Chloe Nordick

DOING LITERACY
Art is the literacy of the heart -Elliot Eisner
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Does Creative Drama Improve Literacy? Yes It Does! | English Language Curriculum - Where does Creative Drama fit in? | How does Creative Drama Build Proficiency in Reading? | How Does Creative Drama Build Proficiency in Speaking? | How Does Creative Drama Build Proficiency in Writing? | How Does Creative Drama Build Proficiency in Media Literacy? | Lesson Plans | Assessing the Students with Creative Drama | References


Does Creative Drama Improve Literacy? Yes It Does!learn.JPG


Literacy involves much more than just reading and writing. The curriculum document for Elementary Arts states that:

Literacy is defined as the ability to use language and images in rich and varied forms to read, write, listen, view, represent, and think critically about ideas. It involves the capacity to access, manage, and evaluate information; to think imaginatively and analytically; and to communicate thoughts and ideas effectively. Literacy includes critical thinking and reasoning to solve problems and make decisions related to issues of fairness, equity, and social justice. P.51

Creative drama goes hand in hand with improving literacy skills. So why are so many teachers hesitant to incorporate drama in their English classrooms? Not all teachers have experience or an abundance of knowledge regarding theatre arts. However, the reality is that using drama in the classroom does not require a background in theatre. Creative drama can and should be applied to any area of curriculum, regardless of the teaching subject. Podlozny stated that classroom drama is used as a way of supporting the curriculum and is an integral part of the curriculum. Creative drama improves literacy in all aspects.
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The first step in helping a child improve their literacy skills is to motivate them to learn. This can easily be accomplished by using drama as a tool for teaching. The use of drama as a teaching tool is based on the simple premise that an involved child is an interested child, and interested child will learn, and drama directly involves the child (Smith, 1972). Drama provides an outlet in which students can take risks through performance, explore symbolism in texts, and express relations to characters and situations. In short, it allows them to use their feelings, their thoughts, and their imaginations in order to express themselves, all while improving their language skills. Wagner states that drama has a positive effect on personal attitudes often associated with language growth: self-confidence, self-concept, self-actualization, empathy, helping behavior and cooperation. In an article entitled “Doing Literature: Using Drama to Build Literacy”, Jennifer Catney McMaster states that:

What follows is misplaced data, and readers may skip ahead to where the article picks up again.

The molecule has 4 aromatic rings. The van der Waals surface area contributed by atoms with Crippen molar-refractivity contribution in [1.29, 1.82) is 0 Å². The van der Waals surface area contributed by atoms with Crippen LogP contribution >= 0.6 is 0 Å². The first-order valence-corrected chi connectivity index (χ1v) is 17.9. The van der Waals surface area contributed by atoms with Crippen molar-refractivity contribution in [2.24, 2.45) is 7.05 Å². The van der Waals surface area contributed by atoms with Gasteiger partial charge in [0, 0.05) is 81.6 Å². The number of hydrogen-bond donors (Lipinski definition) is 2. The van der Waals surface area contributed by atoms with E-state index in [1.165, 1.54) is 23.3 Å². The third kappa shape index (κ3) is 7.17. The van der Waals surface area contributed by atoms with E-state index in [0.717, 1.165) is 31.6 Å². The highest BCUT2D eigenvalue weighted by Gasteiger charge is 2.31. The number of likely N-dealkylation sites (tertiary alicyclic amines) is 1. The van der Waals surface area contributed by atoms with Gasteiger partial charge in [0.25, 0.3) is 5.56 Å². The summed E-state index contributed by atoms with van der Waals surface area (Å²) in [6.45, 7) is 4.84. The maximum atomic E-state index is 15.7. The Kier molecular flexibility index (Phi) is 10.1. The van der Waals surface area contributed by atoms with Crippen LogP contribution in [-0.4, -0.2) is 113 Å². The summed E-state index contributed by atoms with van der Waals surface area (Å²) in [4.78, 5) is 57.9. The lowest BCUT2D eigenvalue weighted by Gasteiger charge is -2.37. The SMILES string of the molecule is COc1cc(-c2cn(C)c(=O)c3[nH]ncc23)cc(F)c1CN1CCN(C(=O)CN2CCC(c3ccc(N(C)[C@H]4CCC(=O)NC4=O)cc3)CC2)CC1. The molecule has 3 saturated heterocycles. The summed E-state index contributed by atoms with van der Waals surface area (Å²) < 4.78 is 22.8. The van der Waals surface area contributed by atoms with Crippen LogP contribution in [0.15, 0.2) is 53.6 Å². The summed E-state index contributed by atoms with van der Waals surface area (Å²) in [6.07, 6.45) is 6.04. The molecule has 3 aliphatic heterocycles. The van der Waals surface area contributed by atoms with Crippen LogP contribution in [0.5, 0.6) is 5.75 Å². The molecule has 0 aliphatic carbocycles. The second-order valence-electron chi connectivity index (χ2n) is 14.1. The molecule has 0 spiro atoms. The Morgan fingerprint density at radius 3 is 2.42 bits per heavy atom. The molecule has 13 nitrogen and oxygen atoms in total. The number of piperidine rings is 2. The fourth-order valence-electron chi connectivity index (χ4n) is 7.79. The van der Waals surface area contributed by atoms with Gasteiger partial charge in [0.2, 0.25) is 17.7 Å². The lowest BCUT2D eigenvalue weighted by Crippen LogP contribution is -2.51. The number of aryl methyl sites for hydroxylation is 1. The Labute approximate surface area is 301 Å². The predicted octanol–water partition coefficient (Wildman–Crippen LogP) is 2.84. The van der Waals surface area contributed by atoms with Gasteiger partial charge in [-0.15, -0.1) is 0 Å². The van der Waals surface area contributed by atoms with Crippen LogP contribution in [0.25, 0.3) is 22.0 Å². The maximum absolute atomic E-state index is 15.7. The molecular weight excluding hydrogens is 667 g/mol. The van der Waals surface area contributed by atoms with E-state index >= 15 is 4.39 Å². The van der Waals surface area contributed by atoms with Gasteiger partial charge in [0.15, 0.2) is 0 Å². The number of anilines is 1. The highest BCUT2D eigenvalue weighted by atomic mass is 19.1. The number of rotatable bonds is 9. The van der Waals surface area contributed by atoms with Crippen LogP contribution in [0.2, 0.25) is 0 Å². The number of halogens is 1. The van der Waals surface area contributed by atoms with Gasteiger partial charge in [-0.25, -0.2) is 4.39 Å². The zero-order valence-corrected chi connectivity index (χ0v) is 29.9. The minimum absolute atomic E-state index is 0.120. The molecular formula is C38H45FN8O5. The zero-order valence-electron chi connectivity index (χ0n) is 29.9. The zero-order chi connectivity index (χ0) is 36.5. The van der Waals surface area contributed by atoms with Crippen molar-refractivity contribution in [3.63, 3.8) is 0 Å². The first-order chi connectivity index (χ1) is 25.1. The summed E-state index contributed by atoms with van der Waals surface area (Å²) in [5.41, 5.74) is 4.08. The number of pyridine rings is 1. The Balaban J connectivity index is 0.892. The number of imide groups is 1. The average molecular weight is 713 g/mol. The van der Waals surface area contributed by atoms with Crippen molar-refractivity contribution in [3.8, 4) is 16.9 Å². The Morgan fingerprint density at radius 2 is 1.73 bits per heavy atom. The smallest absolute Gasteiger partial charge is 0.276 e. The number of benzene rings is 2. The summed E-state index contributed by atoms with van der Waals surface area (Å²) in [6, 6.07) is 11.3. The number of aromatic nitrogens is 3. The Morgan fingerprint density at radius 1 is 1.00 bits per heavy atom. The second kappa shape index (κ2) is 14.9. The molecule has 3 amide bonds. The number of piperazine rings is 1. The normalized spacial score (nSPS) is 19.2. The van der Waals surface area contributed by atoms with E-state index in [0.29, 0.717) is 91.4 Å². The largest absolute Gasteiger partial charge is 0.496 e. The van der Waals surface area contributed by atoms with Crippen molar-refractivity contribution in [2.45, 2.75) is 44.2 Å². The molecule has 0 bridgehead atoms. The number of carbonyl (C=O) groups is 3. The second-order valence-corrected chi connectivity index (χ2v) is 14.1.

Drama is an invaluable tool for educators because it is one of the few vehicles of instruction that can support every aspect of literacy development. Drama encompasses all four of the language arts modalities and is an effective medium for building, decoding, vocabulary, syntactic, discourse, and metacognitive knowledge. P574


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English Language Curriculum - Where does Creative Drama fit in?